Knowing how objects should be moving in a given situation can go a long way towards helping us create believable dynamic simulations. This would mean having at least a basic grasp of the three laws of motion as set down by Sir Isaac Newton. According to Newton's first law, an object at rest will remain at rest unless acted on by an unbalanced or stronger force. By the same criteria, an object in motion continues in motion with the same speed and in the same direction unless, again, it is acted upon by an unbalanced force.

This law, often cited alongside Galileo's concepts of inertia, reminds us that there is a natural tendency of objects to keep on doing what they are doing. All objects exhibit natural resistance to changes in their current state. This means in our simulations we will need to think in terms of forces, forces to start an object moving and then forces that will act upon it to either alter its cause or behavior or maybe even to slow it down, and eventually to bring it to a stop.

According to Newton's second law, acceleration is produced when an unbalanced force acts on a mass. The greater the mass of the object being accelerated, the greater the amount of force needed to accelerate it. This of course means that everyone is unconsciously aware of Newton's second law. Everyone knows that a heavier object will require more force to move as compared to a lighter one. Rather than being expressed simply as an idea or concept, this second law can provide us with an exact relationship between force, mass, and acceleration.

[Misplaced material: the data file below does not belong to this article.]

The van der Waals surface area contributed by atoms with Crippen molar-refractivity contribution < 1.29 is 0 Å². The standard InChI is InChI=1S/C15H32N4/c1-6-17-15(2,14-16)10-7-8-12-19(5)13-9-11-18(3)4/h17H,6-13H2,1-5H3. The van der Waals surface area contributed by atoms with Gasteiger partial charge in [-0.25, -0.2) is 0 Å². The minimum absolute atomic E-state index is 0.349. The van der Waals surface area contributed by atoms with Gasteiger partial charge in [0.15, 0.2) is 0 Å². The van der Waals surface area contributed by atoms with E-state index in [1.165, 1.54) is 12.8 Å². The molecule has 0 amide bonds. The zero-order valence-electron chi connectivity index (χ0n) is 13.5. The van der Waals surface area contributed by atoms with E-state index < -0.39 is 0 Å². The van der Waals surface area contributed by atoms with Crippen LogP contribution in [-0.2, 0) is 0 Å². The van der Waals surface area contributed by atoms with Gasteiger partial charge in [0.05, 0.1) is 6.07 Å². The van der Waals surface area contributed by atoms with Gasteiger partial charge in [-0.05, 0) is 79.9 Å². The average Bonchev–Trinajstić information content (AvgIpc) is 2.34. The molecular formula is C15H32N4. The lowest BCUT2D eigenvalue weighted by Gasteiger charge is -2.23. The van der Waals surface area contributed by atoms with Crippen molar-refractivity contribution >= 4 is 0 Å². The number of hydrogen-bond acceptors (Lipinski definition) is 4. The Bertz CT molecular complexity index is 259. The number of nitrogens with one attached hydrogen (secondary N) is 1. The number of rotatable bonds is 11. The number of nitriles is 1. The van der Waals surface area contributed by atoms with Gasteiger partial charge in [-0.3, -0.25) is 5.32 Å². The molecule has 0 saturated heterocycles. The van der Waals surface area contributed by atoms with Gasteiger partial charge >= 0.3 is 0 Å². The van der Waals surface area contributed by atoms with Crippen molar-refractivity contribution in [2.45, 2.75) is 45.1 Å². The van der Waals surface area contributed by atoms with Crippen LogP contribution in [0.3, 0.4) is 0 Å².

In other words, it can be expressed as a mathematical equation: F=M x A. Or in English, force equals mass times acceleration. Here is an example of how Newton's second law might work. Little Johnny's bicycle has a mass of 10 kg, but it has a flat tire, so he has to push it at home. The bike is pushed at 0.1 m/s2. By using Newton's second law, we can compute how much force Johnny is applying to his bicycle.

F=10x0.1 m/sec2 would give us an answer of 1 Newton, or a force of 1 Newton being applied to move the bicycle along. According to Newton's third law, for every action, there is an equal and opposite reaction. This means that for every force, there receives a reactionary force that is equal in size but opposite in direction. The simple push or press-up as used in physical exercise can nicely demonstrate this law for us.

The action of the upper body muscles would be to push down on the ground with a particular amount of force. The reaction is that the ground would push the body upwards with an equal force, action and then equal and opposite reaction. Now, we of course won't need to become renowned physicists in order to work with simulation tools such as MassFX, but it does become very clear that the more we understand the workings of the world around us, the more we understand why objects behave as they do, the better position we will be in to produce believable, high-quality simulations.